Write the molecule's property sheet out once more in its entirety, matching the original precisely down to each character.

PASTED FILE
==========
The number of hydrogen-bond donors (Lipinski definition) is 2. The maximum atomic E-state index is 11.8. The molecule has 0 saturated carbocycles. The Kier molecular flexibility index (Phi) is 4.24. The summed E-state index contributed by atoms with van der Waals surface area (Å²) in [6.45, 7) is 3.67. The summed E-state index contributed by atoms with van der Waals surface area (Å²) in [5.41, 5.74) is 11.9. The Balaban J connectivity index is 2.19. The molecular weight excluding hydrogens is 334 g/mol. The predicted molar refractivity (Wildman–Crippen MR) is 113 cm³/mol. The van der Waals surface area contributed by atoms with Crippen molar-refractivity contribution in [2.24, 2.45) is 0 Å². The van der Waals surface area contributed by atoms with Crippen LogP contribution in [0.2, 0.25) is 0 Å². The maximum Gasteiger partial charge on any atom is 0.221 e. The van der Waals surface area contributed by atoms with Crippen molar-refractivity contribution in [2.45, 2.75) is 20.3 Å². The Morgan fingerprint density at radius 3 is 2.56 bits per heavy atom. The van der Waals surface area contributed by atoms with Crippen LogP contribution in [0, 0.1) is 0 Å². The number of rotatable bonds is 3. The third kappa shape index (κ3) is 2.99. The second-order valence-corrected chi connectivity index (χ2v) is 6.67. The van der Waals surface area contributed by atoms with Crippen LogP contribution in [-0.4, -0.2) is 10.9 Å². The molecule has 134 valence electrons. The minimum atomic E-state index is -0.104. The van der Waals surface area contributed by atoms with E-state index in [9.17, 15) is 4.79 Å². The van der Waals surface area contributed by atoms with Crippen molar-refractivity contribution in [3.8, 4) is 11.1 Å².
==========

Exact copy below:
The number of hydrogen-bond donors (Lipinski definition) is 2. The maximum atomic E-state index is 11.8. The molecule has 0 saturated carbocycles. The Kier molecular flexibility index (Phi) is 4.24. The summed E-state index contributed by atoms with van der Waals surface area (Å²) in [6.45, 7) is 3.67. The summed E-state index contributed by atoms with van der Waals surface area (Å²) in [5.41, 5.74) is 11.9. The Balaban J connectivity index is 2.19. The molecular weight excluding hydrogens is 334 g/mol. The predicted molar refractivity (Wildman–Crippen MR) is 113 cm³/mol. The van der Waals surface area contributed by atoms with Crippen molar-refractivity contribution in [2.24, 2.45) is 0 Å². The van der Waals surface area contributed by atoms with Crippen LogP contribution in [0.2, 0.25) is 0 Å². The maximum Gasteiger partial charge on any atom is 0.221 e. The van der Waals surface area contributed by atoms with Crippen molar-refractivity contribution in [2.45, 2.75) is 20.3 Å². The Morgan fingerprint density at radius 3 is 2.56 bits per heavy atom. The van der Waals surface area contributed by atoms with Crippen LogP contribution in [0, 0.1) is 0 Å². The number of rotatable bonds is 3. The third kappa shape index (κ3) is 2.99. The second-order valence-corrected chi connectivity index (χ2v) is 6.67. The van der Waals surface area contributed by atoms with Crippen LogP contribution in [-0.4, -0.2) is 10.9 Å². The molecule has 134 valence electrons. The minimum atomic E-state index is -0.104. The van der Waals surface area contributed by atoms with E-state index in [9.17, 15) is 4.79 Å². The van der Waals surface area contributed by atoms with Crippen molar-refractivity contribution in [3.8, 4) is 11.1 Å².